A Therapist’s Perspective on Operation Varsity Blues
As a Manhattan based psychotherapist who treats high-achieving families, I feel for the teens entangled in the Operation Varsity Blues scandal that unfolded this past spring. Although they have every advantage because of their privilege, they are also emotionally deprived. Their parents’ choices have taken away experiences that are essential for them to achieve authentic success. Each week I see highly educated, well-intended parents whose explicit parenting goal is
for their teens to be happy, fulfilled, and satisfied adults. Unfortunately, their efforts create a
paradoxical outcome—their kids often grow up to feel empty, inadequate, and incapable.
How does this happen?
To understand why removing obstacles from your teen’s path can impede healthy growth,
imagine a toddler learning how to walk. He is internally motivated to stand upright and try to walk. Each step requires that he develop a tolerance for frustration as he challenges himself to stand, stumble, get back up, and try again. Through this process, the toddler experiences
disappointment, determination, and then a gradual sense of mastery and exhilaration. With time
and practice, his confidence and skills grow until he eventually walks on his own.
A healthy parent will watch her child struggle to reach this developmental milestone. She’ll
excitedly observe her child’s process and progress, and encourage him. Although he may express frustration and disappointment, she has faith in her child’s innate ability to learn to walk. She
doesn’t compare him to others, but rather lets him reach this developmental milestone in his own
way and at his own pace.
On the other hand, a parent who can’t tolerate their toddler’s struggles might scoop him up when
he falls, carry him more often, or hire someone to teach him how to walk faster. If the child is
prevented from walking, or pushed by an external party to go beyond what he’s developmentally
ready to do, he’ll be deprived of experiencing mastery and self-efficacy. His internal motivation,
problem-solving skills, and desire to explore the unknown will weaken. Inadvertently, his
parents will have taught him that he is incapable of accomplishing anything on his own and he
needs his parent’s help, or an outside expert’s assistance to succeed.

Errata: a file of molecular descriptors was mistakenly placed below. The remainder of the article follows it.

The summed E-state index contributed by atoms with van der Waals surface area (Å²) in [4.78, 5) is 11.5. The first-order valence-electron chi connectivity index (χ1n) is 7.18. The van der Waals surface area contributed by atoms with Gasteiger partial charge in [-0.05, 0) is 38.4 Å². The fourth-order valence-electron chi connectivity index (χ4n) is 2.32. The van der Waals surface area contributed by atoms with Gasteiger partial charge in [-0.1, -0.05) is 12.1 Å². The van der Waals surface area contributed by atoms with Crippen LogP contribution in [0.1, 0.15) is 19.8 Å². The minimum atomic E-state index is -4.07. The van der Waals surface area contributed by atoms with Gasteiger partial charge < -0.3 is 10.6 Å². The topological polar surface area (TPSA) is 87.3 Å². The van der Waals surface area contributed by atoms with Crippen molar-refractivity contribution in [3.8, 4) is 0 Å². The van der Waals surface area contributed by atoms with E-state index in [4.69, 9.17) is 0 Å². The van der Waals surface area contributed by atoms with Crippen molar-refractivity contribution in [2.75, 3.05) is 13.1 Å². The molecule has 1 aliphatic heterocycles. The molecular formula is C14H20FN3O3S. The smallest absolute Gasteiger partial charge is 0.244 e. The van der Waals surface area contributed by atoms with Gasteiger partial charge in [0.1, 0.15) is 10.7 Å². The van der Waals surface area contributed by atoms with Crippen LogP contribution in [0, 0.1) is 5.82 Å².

Paying someone to take a teen’s entrance exam, or to write their essay conveys two damaging
emotional messages to the child:
1. You’re so incapable of accomplishing this challenge that someone else has to do it for
2. There’s only one way to achieve success and you need me to get there.
Instead of strengthening their child’s chances of having a fulfilling and happy life, the teen’s self
esteem and self worth are weakened. Feelings of being inherently incompetent will most likely
lead to depression and anxiety in adulthood.
If as parents we don’t let our teens build confidence through direct experience, a chasm will
grow between what they’re able to do and what is expected of them, and between who they
really are (their true self) and who they feel they’re supposed to be (their false self).
We can’t give our teens fulfillment. They have to develop it themselves. Like the vine that needs support as it grows, we can be the trellis, but we can’t do their growing. All we can do is provide opportunities for our teens to have micro-successes and micro-failures, and encourage them to learn from both experiences.
If you’re a parent of a teen and are feeling tempted (as we all do!) to make life “easier” for your
child so that they don’t have to experience disappointment, I encourage you to:
1. Nurture their internal motivation, interests, and talents. 2. Support the process they create to achieve their goals. 3. Mirror their enthusiasm.
4. Encourage their independence.
5. Learn to tolerate your anxiety about our child’s future.
6. And always let them know, “I’m here for you.”
Let’s turn our shock and indignation about the Operation Varsity Blues scandal into a learning moment about another way to parent our teens.
Let’s allow our teens to experience success and failure so that their confidence, resilience, and internal motivation grow.
Let’s guide them to authentic success.